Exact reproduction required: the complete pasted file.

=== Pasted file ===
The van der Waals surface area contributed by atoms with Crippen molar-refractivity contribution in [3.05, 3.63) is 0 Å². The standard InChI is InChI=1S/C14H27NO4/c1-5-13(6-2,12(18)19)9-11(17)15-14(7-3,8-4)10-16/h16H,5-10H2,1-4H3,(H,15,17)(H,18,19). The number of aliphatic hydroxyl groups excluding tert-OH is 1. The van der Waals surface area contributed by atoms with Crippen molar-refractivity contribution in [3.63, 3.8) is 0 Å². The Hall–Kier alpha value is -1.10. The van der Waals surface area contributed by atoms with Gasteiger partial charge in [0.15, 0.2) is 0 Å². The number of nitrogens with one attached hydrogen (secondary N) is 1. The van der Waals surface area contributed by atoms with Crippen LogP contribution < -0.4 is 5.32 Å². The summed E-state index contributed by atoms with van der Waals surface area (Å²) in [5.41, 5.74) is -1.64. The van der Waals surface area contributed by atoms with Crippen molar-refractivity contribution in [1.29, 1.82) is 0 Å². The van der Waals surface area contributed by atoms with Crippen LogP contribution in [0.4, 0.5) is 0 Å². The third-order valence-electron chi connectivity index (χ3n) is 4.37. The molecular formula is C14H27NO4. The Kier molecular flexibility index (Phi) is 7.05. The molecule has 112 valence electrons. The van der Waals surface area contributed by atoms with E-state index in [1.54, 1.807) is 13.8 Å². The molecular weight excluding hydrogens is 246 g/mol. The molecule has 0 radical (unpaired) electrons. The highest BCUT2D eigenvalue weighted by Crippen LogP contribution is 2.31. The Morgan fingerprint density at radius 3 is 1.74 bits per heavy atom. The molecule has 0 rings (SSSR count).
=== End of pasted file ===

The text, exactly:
The van der Waals surface area contributed by atoms with Crippen molar-refractivity contribution in [3.05, 3.63) is 0 Å². The standard InChI is InChI=1S/C14H27NO4/c1-5-13(6-2,12(18)19)9-11(17)15-14(7-3,8-4)10-16/h16H,5-10H2,1-4H3,(H,15,17)(H,18,19). The number of aliphatic hydroxyl groups excluding tert-OH is 1. The van der Waals surface area contributed by atoms with Crippen molar-refractivity contribution in [3.63, 3.8) is 0 Å². The Hall–Kier alpha value is -1.10. The van der Waals surface area contributed by atoms with Gasteiger partial charge in [0.15, 0.2) is 0 Å². The number of nitrogens with one attached hydrogen (secondary N) is 1. The van der Waals surface area contributed by atoms with Crippen LogP contribution < -0.4 is 5.32 Å². The summed E-state index contributed by atoms with van der Waals surface area (Å²) in [5.41, 5.74) is -1.64. The van der Waals surface area contributed by atoms with Crippen molar-refractivity contribution in [1.29, 1.82) is 0 Å². The van der Waals surface area contributed by atoms with Crippen LogP contribution in [0.4, 0.5) is 0 Å². The third-order valence-electron chi connectivity index (χ3n) is 4.37. The molecular formula is C14H27NO4. The Kier molecular flexibility index (Phi) is 7.05. The molecule has 112 valence electrons. The van der Waals surface area contributed by atoms with E-state index in [1.54, 1.807) is 13.8 Å². The molecular weight excluding hydrogens is 246 g/mol. The molecule has 0 radical (unpaired) electrons. The highest BCUT2D eigenvalue weighted by Crippen LogP contribution is 2.31. The Morgan fingerprint density at radius 3 is 1.74 bits per heavy atom. The molecule has 0 rings (SSSR count).